Lady Ashton may not have the charisma of Barack Obama — but she can’t be so naïve as to believe that what is currently happening in Yemen is a byproduct of Palestinian-Israeli disputes; that piracy off the coast of Somalia would be called off at the announcement of a historic compromise; that al-Qaeda would lay down its weapons and the Egyptian Muslim Brotherhood would stop calling President Mubarak “Pharaoh” as soon as the Palestinian flag flies over the Noble Sanctuary. She must know. And so she says what she says — “central to the solution of other problems in the region” — because she is pandering to an audience of Arab autocrats.

From this we move on to the next step — one where Israeli wrongs are listed in excruciating detail and Israel’s government is slapped on the wrist repeatedly — its intentions are called into questions and its actions are blamed for lack of progress. But what of the Palestinians?

Much in the way of “the footprint of your culture” and other such rhetorical niceties, the share of responsibility the Palestinians get in the list of Lady Ashton’s no-no’s comes down to a gentle reminder to be more fraternal to one another. Just compare and contrast.

Premise of her comments on peacemaking:

Everyone has to make their contribution and take their responsibility. As the European Union we have a firm commitment to the security of Israel; and we stand up for a deal that delivers justice, freedom and dignity to the Palestinians.

The overall goal:

The parameters of a negotiated settlement are well known. A two-state solution with Israel and Palestine living side by side in peace and security.

So far, nothing too shocking. But then Ashton offers details to her vision of a negotiated settlement:

Our aim is a viable State of Palestine in the West Bank including East Jerusalem and the Gaza strip, on the basis of the 1967 lines. If there is to be a genuine peace a way must be found to resolve the status of Jerusalem as the future capital of Israel and Palestine. And we need a just solution of the refugee issue.

The EU is here reiterating its bias in favor of the Palestinian position. But there is more:

Recent Israeli decisions to build new housing units in East Jerusalem have endangered and undermined the tentative agreement to begin proximity talks. …

Settlements are illegal, constitute an obstacle to peace and threaten to make a two-state solution impossible. …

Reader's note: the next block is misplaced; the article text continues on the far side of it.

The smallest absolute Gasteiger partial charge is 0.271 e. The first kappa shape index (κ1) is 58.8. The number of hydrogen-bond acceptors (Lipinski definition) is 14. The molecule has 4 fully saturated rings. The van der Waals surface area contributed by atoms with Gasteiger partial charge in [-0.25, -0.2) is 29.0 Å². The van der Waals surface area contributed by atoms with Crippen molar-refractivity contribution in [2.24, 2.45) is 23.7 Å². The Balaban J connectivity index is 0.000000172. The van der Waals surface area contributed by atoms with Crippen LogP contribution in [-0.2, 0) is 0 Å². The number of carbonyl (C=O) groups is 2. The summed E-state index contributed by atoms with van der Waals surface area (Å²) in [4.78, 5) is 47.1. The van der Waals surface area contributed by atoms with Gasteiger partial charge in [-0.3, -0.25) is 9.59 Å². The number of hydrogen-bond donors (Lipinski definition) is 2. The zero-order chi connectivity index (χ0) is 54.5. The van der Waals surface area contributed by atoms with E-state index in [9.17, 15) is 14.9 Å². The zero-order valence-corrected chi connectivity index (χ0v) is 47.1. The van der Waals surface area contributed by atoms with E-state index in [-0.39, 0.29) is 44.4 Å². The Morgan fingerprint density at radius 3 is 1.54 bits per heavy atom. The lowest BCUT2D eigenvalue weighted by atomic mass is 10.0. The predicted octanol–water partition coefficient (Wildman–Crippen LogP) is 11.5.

The decision to list cultural and religious sites based in the occupied Palestinian territory as Israeli is counter-productive. …

The blockade of Gaza is unacceptable. It has created enormous human suffering and greatly harms the potential to move forward.

So many details of Israeli mischief! But, again, what about the Palestinians?

The Palestinians too of course have responsibilities. First however I want to commend President Abbas and Prime Minister Fayyad for showing us that they can build the institutions of a future Palestinian State. But the Palestinians must get their house in order. Continued Palestinian divisions do not serve their interests. The political and physical separation between Gaza and the West Bank is dangerous. Palestinian reconciliation is more crucial than ever. The PLO must take its responsibilities in this regard, and face the challenge of renewal and reform.

Yes, that’s what is wrong with the Palestinian side of the equation. They are not fraternal enough to one another and the political and physical separation of Gaza and the West Bank is dangerous — though Ashton blamed Israel for it before!

For a brief period in the long history of EU-Israel relations, it looked like the EU had finally understood that to influence Israel it had to be friendlier to Israel — not just in words but also in deeds. That included being more understanding of Israeli concerns and more nuanced about the complexities and intricacies of the Arab-Israeli conflict, its history, and its challenges.

Lady Ashton has just made it abundantly clear that Europe has reverted to its old habits of appeasing Arab authoritarianism while chastising Israeli democracy.

In a different time, we would have dismissed it all as yet another example of European irrelevance and a guarantee that only the U.S. would really have a role in being the midwife of regional peace. But now, given the United States’s substantive and rhetorical posture vis-à-vis Israel, Lady Ashton’s speech should have Jerusalem worried. There aren’t any friends left around to shield Israel from this kind of European worldview — and so it might just stick.